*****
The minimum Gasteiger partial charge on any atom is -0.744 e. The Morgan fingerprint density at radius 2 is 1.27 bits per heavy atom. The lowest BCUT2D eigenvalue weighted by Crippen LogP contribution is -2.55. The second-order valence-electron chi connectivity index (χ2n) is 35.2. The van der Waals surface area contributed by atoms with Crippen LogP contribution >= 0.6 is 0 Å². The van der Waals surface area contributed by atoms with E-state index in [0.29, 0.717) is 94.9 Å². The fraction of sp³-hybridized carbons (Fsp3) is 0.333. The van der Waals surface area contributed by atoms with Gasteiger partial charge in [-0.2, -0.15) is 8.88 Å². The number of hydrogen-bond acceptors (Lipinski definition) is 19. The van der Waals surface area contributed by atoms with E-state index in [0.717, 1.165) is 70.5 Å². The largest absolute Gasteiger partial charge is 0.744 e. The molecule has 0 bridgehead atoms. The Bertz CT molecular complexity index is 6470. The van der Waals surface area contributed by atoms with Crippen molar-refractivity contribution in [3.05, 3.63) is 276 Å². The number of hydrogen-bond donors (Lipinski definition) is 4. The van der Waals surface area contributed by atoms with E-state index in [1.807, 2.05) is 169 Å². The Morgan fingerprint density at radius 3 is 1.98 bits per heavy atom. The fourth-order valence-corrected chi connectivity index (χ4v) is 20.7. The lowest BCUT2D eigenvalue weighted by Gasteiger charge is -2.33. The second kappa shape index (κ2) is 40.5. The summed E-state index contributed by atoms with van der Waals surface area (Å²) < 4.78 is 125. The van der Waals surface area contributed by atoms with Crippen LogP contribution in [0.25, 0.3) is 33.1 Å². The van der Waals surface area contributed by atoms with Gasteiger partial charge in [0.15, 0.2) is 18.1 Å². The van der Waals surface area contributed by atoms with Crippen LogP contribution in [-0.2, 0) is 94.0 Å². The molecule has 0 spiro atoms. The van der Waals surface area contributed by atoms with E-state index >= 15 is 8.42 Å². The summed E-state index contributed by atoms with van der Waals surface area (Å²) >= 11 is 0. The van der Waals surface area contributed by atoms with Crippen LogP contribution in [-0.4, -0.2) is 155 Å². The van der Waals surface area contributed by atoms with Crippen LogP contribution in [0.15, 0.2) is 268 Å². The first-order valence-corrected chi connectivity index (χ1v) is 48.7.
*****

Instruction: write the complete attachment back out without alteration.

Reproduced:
The minimum Gasteiger partial charge on any atom is -0.744 e. The Morgan fingerprint density at radius 2 is 1.27 bits per heavy atom. The lowest BCUT2D eigenvalue weighted by Crippen LogP contribution is -2.55. The second-order valence-electron chi connectivity index (χ2n) is 35.2. The van der Waals surface area contributed by atoms with Crippen LogP contribution >= 0.6 is 0 Å². The van der Waals surface area contributed by atoms with E-state index in [0.29, 0.717) is 94.9 Å². The fraction of sp³-hybridized carbons (Fsp3) is 0.333. The van der Waals surface area contributed by atoms with Gasteiger partial charge in [-0.2, -0.15) is 8.88 Å². The number of hydrogen-bond acceptors (Lipinski definition) is 19. The van der Waals surface area contributed by atoms with E-state index in [0.717, 1.165) is 70.5 Å². The largest absolute Gasteiger partial charge is 0.744 e. The molecule has 0 bridgehead atoms. The Bertz CT molecular complexity index is 6470. The van der Waals surface area contributed by atoms with Crippen molar-refractivity contribution in [3.05, 3.63) is 276 Å². The number of hydrogen-bond donors (Lipinski definition) is 4. The van der Waals surface area contributed by atoms with E-state index in [1.807, 2.05) is 169 Å². The Morgan fingerprint density at radius 3 is 1.98 bits per heavy atom. The fourth-order valence-corrected chi connectivity index (χ4v) is 20.7. The lowest BCUT2D eigenvalue weighted by Gasteiger charge is -2.33. The second kappa shape index (κ2) is 40.5. The summed E-state index contributed by atoms with van der Waals surface area (Å²) < 4.78 is 125. The van der Waals surface area contributed by atoms with Crippen LogP contribution in [0.25, 0.3) is 33.1 Å². The van der Waals surface area contributed by atoms with Gasteiger partial charge in [0.15, 0.2) is 18.1 Å². The van der Waals surface area contributed by atoms with Crippen LogP contribution in [-0.2, 0) is 94.0 Å². The molecule has 0 spiro atoms. The van der Waals surface area contributed by atoms with E-state index >= 15 is 8.42 Å². The summed E-state index contributed by atoms with van der Waals surface area (Å²) >= 11 is 0. The van der Waals surface area contributed by atoms with Crippen LogP contribution in [-0.4, -0.2) is 155 Å². The van der Waals surface area contributed by atoms with Crippen LogP contribution in [0.15, 0.2) is 268 Å². The first-order valence-corrected chi connectivity index (χ1v) is 48.7.